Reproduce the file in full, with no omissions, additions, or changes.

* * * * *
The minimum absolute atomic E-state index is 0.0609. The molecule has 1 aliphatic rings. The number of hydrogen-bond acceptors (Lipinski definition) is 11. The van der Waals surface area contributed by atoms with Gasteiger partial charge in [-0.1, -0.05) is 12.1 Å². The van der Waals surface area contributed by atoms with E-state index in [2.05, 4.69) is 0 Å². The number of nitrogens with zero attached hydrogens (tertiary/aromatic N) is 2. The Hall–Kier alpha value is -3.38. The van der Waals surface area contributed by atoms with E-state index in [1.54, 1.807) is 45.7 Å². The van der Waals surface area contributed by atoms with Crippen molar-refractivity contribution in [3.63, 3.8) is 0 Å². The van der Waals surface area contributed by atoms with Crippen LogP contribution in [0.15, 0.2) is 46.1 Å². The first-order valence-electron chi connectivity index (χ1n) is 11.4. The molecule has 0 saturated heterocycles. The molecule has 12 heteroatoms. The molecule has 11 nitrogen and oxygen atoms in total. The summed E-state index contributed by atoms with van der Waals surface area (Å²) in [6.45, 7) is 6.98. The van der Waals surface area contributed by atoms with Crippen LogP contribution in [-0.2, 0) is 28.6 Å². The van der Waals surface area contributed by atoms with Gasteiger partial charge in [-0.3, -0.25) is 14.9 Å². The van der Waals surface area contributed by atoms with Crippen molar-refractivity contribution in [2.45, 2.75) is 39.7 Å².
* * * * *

The minimum absolute atomic E-state index is 0.0609. The molecule has 1 aliphatic rings. The number of hydrogen-bond acceptors (Lipinski definition) is 11. The van der Waals surface area contributed by atoms with Gasteiger partial charge in [-0.1, -0.05) is 12.1 Å². The van der Waals surface area contributed by atoms with E-state index in [2.05, 4.69) is 0 Å². The number of nitrogens with zero attached hydrogens (tertiary/aromatic N) is 2. The Hall–Kier alpha value is -3.38. The van der Waals surface area contributed by atoms with E-state index in [1.54, 1.807) is 45.7 Å². The van der Waals surface area contributed by atoms with Crippen molar-refractivity contribution in [3.63, 3.8) is 0 Å². The van der Waals surface area contributed by atoms with Crippen LogP contribution in [0.15, 0.2) is 46.1 Å². The first-order valence-electron chi connectivity index (χ1n) is 11.4. The molecule has 0 saturated heterocycles. The molecule has 12 heteroatoms. The molecule has 11 nitrogen and oxygen atoms in total. The summed E-state index contributed by atoms with van der Waals surface area (Å²) in [6.45, 7) is 6.98. The van der Waals surface area contributed by atoms with Crippen LogP contribution in [-0.2, 0) is 28.6 Å². The van der Waals surface area contributed by atoms with Gasteiger partial charge in [-0.3, -0.25) is 14.9 Å². The van der Waals surface area contributed by atoms with Crippen molar-refractivity contribution in [2.45, 2.75) is 39.7 Å².